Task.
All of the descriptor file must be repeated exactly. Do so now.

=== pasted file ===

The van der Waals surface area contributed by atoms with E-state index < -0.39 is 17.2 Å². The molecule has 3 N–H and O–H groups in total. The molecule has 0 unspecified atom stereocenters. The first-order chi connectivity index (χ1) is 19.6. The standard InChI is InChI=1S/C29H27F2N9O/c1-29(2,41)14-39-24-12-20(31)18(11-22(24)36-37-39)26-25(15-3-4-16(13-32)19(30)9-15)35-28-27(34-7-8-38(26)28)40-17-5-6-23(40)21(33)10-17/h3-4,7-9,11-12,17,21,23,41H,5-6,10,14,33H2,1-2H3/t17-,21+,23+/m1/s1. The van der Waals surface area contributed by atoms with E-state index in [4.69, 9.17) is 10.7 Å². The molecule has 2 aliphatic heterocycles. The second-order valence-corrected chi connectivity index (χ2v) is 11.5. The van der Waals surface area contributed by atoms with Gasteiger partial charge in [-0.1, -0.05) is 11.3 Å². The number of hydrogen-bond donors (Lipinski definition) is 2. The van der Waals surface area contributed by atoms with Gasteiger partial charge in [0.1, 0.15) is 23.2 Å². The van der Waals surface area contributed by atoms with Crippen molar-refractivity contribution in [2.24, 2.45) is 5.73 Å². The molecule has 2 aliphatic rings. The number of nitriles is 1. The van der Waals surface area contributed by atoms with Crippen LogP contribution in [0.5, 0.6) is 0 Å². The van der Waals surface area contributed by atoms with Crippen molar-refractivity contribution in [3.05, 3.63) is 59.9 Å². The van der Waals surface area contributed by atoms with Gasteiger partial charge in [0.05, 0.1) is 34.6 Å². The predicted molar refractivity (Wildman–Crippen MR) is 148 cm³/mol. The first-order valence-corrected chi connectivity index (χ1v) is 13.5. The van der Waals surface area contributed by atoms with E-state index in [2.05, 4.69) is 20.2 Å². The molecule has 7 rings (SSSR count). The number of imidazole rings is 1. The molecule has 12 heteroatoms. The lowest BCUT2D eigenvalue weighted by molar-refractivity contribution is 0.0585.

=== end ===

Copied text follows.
The van der Waals surface area contributed by atoms with E-state index < -0.39 is 17.2 Å². The molecule has 3 N–H and O–H groups in total. The molecule has 0 unspecified atom stereocenters. The first-order chi connectivity index (χ1) is 19.6. The standard InChI is InChI=1S/C29H27F2N9O/c1-29(2,41)14-39-24-12-20(31)18(11-22(24)36-37-39)26-25(15-3-4-16(13-32)19(30)9-15)35-28-27(34-7-8-38(26)28)40-17-5-6-23(40)21(33)10-17/h3-4,7-9,11-12,17,21,23,41H,5-6,10,14,33H2,1-2H3/t17-,21+,23+/m1/s1. The van der Waals surface area contributed by atoms with E-state index in [4.69, 9.17) is 10.7 Å². The molecule has 2 aliphatic heterocycles. The second-order valence-corrected chi connectivity index (χ2v) is 11.5. The van der Waals surface area contributed by atoms with Gasteiger partial charge in [-0.1, -0.05) is 11.3 Å². The number of hydrogen-bond donors (Lipinski definition) is 2. The van der Waals surface area contributed by atoms with Gasteiger partial charge in [0.1, 0.15) is 23.2 Å². The van der Waals surface area contributed by atoms with Crippen molar-refractivity contribution in [2.24, 2.45) is 5.73 Å². The molecule has 2 aliphatic rings. The number of nitriles is 1. The van der Waals surface area contributed by atoms with Crippen LogP contribution in [0.5, 0.6) is 0 Å². The van der Waals surface area contributed by atoms with Crippen molar-refractivity contribution in [3.05, 3.63) is 59.9 Å². The van der Waals surface area contributed by atoms with Gasteiger partial charge in [0.05, 0.1) is 34.6 Å². The predicted molar refractivity (Wildman–Crippen MR) is 148 cm³/mol. The first-order valence-corrected chi connectivity index (χ1v) is 13.5. The van der Waals surface area contributed by atoms with E-state index in [2.05, 4.69) is 20.2 Å². The molecule has 7 rings (SSSR count). The number of imidazole rings is 1. The molecule has 12 heteroatoms. The lowest BCUT2D eigenvalue weighted by molar-refractivity contribution is 0.0585.